That effort arguably began with Prof. Sanford Levinson’s 1989 Yale Law Journal article, “The Embarrassing Second Amendment,” where he wrote:

For too long, most members of the legal academy have treated the Second Amendment as the equivalent of an embarrassing relative, whose mention brings a quick change of subject to other, more respectable, family members. That will no longer do. It is time for the Second Amendment to enter full scale into the consciousness of the legal academy.

Elsewhere, my colleague Tim Lynch links to reviews of several works that followed.  One of the more interesting contributions to this line of scholarship is an article by Prof. Robert J. Cottrol titled, “A Liberal Democrat’s Lament: Gun Control Is Racist, Sexist, and Classist.”  That article begins with a forceful quotation from Democratic icon Hubert Humphrey in support of “the right of the citizen to keep and bear arms.”  Cottrol concludes:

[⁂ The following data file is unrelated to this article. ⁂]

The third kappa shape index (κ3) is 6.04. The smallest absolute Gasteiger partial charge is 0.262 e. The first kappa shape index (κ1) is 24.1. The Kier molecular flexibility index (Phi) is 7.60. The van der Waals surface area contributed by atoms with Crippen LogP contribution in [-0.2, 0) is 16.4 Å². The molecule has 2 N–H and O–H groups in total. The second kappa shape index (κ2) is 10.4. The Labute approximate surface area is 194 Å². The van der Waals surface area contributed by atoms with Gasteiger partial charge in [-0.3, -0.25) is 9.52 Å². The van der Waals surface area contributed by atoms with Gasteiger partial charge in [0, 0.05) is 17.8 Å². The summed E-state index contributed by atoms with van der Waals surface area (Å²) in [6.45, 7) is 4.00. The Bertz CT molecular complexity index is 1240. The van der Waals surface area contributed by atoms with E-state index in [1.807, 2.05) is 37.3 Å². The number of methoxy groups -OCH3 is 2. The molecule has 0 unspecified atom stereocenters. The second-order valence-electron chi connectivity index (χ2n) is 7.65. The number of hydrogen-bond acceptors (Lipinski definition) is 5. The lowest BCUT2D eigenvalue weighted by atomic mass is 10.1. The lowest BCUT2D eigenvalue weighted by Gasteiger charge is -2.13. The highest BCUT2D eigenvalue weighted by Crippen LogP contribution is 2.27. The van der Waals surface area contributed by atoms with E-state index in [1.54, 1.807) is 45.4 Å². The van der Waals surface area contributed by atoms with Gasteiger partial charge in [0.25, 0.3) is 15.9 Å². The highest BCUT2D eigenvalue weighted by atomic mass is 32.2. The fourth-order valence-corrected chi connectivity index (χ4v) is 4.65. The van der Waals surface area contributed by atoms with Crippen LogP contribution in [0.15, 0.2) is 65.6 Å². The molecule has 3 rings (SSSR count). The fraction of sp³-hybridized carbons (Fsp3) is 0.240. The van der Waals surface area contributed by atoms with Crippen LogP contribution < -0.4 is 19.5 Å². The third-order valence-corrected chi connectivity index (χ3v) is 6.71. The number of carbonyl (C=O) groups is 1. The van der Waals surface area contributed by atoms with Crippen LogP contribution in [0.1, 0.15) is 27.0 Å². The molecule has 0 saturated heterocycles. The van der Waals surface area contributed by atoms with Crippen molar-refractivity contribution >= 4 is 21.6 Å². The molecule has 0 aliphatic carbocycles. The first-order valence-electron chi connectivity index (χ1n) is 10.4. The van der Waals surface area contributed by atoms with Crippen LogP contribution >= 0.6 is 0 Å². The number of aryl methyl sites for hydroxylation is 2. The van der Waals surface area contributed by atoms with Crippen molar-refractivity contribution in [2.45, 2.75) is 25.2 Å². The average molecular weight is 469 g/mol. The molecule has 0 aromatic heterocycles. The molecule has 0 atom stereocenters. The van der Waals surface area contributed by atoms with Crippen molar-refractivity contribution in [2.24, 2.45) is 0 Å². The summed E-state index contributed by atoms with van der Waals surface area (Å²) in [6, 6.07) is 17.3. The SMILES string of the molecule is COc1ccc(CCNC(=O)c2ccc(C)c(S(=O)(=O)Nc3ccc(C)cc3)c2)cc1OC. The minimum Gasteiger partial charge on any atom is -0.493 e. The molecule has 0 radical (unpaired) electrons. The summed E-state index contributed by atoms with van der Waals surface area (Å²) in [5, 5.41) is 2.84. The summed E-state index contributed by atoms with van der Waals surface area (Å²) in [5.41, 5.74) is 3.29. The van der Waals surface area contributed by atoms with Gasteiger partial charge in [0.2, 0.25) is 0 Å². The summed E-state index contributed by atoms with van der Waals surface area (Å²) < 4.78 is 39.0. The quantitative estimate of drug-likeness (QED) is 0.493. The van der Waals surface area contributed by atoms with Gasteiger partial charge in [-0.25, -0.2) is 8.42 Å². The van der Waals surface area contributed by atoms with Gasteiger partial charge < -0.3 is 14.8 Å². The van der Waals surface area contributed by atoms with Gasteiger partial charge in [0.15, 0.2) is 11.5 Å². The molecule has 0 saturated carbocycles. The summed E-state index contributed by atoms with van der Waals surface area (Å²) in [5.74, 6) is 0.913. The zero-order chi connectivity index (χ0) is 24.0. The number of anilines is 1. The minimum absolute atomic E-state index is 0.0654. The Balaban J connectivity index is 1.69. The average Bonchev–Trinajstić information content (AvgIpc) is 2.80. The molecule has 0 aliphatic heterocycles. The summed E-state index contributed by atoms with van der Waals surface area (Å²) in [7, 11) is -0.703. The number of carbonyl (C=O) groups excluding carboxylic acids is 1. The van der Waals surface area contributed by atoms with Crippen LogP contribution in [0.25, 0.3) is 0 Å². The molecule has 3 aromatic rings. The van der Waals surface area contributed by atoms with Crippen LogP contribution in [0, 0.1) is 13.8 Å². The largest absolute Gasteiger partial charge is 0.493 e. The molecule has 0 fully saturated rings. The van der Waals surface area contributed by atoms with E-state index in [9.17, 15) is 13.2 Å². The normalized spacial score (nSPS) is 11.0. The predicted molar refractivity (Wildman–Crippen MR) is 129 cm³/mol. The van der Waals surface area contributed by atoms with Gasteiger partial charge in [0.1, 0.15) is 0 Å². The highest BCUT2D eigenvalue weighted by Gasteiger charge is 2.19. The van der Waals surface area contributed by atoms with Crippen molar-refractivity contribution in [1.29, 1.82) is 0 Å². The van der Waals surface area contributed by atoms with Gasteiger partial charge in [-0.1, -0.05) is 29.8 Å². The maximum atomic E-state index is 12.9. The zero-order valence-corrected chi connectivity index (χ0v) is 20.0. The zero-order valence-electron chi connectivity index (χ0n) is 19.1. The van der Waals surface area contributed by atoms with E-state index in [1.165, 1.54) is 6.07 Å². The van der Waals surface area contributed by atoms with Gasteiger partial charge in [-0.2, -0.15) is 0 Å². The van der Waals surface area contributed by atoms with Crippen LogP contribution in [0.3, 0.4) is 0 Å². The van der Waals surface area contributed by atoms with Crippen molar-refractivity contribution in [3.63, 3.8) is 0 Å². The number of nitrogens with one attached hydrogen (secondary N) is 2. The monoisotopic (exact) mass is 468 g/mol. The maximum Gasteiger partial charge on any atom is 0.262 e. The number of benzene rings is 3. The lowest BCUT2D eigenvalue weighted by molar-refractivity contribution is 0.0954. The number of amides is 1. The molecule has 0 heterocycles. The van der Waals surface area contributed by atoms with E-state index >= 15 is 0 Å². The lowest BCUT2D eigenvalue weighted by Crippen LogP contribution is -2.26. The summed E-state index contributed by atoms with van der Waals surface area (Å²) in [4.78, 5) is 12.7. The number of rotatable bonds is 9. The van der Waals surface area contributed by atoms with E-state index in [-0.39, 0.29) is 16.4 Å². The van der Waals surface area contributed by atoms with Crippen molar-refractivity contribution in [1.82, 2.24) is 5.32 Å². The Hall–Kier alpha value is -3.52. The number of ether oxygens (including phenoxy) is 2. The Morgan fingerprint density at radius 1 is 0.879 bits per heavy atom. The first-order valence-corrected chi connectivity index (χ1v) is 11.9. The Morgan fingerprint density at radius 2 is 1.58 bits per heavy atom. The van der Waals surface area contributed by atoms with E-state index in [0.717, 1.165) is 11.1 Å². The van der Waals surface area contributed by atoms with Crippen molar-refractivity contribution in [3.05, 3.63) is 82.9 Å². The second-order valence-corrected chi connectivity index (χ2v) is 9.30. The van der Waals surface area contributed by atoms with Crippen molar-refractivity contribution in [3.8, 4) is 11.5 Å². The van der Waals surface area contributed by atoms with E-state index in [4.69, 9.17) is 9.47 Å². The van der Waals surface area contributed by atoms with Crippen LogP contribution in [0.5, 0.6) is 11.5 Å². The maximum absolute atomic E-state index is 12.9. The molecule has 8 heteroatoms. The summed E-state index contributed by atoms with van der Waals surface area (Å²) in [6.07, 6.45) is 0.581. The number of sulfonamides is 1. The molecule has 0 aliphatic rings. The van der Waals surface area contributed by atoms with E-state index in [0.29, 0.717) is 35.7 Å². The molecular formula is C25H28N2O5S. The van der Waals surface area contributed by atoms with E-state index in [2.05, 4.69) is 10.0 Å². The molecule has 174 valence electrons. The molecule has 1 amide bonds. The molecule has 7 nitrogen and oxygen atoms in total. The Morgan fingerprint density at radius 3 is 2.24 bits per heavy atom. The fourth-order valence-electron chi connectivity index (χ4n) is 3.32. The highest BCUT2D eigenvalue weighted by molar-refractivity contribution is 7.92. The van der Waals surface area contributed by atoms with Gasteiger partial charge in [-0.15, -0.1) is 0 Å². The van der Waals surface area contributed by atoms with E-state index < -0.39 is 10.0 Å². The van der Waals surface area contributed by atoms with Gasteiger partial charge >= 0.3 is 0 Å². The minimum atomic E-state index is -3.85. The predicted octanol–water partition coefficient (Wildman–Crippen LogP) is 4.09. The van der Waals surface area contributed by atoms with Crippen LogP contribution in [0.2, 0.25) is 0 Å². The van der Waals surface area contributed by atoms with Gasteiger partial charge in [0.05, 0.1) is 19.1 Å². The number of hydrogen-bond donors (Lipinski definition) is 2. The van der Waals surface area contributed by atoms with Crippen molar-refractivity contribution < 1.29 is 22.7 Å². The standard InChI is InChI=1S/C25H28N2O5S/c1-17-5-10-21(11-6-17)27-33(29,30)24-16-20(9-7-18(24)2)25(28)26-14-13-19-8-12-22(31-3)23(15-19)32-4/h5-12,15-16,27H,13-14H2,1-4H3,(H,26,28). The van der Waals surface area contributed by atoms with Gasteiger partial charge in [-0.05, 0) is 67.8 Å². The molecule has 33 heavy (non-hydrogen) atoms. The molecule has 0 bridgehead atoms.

[T]he ultimate civil right is the right to defend one’s own life, that without that right all other rights are meaningless, and that without the means of self-defense the right to self-defense is but an empty promise.

Our serious thinkers have been absent from this debate for too long. The Second Amendment is simply too important to leave to the gun nuts.

The majority opinion in Parker v. District of Columbia is evidence that serious scholars heeded that call, a good summary of the debate over the Second Amendment, and a lesson about how honest, careful scholarship can defeat a very appealing myth. 

Hats off to those scholars, the litigants, and their counsel.

New at Cato Unbound: Brian Doherty on the Past and Prospects of Libertarianism

The release of Reason senior editor Brian Doherty’s Radicals for Capitalism: A Freewheeling History of the Modern American Libertarian Movement — the first comprehensive history of its kind — provides a fitting occasion for libertarian reflection. How did libertarians get to where they are today? Where are they going? How should they proceed? Drawing on his book, Doherty kicks off the new issue of Cato Unbound with a lead essay reflecting on the miracle that libertarians are politically and culturally relevant at all, while promoting a continued laissez faire attitude to libertarian strategy.